The Midwest Diocesan Effort to Discern God’s Will

The Diocese of the Midwest is in the process of electing a new ruling bishop.  This is a normal part of the life in a hierarchical church, though in the long history of the Orthodox Church many times the selection of a bishop took place in unusual circumstances, and sometimes they elected an unusual character as bishop.

MidwestDioc2

A few years ago the diocese followed an active selection process in which it attempted to discern the will of God for the Diocese.  At least some Orthodox historians have felt  the theological process of selecting a bishop is not “electing” (in  a modern ‘democratic’ sense of the word) a man to become bishop, but rather the diocese is trying to discern who is it that God would have serve Him in this capacity.  The election of a bishop is thus an effort by a diocese to discern the divine will.   Our diocese followed a process in which a committee narrowed the field down to three ‘vetted’ candidates who were then presented to the diocese for consideration.  Some thought the process was a return to ancient Christian practice, while others thought the process placed too much emphases on a modern sense of democracy and choosing between competing candidates.  However, the OCA follows tradition which does not allow campaigning for the office of bishop.  So the members of the diocese had to use their own wits in determining which one of the three men to put forward as the candidate to become our diocesan hierarch.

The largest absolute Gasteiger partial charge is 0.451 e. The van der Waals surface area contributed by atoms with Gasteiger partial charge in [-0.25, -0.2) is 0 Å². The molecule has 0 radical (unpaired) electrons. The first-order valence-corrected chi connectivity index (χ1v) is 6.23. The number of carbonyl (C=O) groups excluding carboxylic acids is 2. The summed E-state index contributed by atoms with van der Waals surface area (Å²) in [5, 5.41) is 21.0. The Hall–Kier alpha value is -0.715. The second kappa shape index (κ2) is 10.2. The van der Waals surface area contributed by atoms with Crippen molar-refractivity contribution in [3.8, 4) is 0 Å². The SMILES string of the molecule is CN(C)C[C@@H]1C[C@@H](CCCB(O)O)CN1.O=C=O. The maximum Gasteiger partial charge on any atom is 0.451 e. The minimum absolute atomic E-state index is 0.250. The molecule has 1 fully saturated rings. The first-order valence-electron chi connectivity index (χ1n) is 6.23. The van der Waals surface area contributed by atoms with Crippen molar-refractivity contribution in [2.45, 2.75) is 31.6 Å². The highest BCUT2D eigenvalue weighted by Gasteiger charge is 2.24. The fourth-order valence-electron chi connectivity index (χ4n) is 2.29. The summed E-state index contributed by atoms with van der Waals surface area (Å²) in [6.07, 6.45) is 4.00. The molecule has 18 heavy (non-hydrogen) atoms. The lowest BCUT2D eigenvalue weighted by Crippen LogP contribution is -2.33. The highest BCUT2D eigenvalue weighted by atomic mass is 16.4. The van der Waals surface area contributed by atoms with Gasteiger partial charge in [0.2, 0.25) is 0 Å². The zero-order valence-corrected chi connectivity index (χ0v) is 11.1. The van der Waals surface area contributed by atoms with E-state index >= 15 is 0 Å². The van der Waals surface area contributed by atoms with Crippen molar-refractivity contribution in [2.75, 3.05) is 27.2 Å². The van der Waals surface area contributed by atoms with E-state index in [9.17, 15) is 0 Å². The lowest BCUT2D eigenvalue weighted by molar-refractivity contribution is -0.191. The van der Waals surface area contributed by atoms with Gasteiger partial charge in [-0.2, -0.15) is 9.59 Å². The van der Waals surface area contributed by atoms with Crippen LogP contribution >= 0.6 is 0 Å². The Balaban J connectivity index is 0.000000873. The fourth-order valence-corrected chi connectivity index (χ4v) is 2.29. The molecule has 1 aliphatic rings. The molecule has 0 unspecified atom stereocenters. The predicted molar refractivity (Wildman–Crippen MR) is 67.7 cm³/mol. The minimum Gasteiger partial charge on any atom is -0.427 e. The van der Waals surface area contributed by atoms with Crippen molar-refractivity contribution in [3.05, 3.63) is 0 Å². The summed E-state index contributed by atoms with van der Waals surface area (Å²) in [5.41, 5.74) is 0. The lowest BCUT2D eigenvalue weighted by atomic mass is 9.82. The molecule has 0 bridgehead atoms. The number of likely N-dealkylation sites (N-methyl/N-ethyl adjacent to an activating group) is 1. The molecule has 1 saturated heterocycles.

Unfortunately, the chosen candidate’s own stay in office was truncated as he had to step down from office.   And so, far more quickly than we ever envisioned, we are back at the point of having to choose a man to be our diocesan bishop.  Perhaps we can say that we did not do well in discerning God’s will, so the fault is our own.  Maybe we relied too much on believing we knew what was best for the diocese, rather than on really trying to discern what is it that God wants for His Church in the 21st Century.   Or perhaps we took our eyes off of Christ and looked for a prince or a son of man, rather than looking to Christ.   We relied too much on what we thought was good for the Church rather than allowing the Holy Spirit to show us what direction the Church was to be taking.  That is a temptation for the modern church in the West.    Democracy, for all of its virtues in choosing secular leaders,  is not a fool-proof way of discerning God’s will.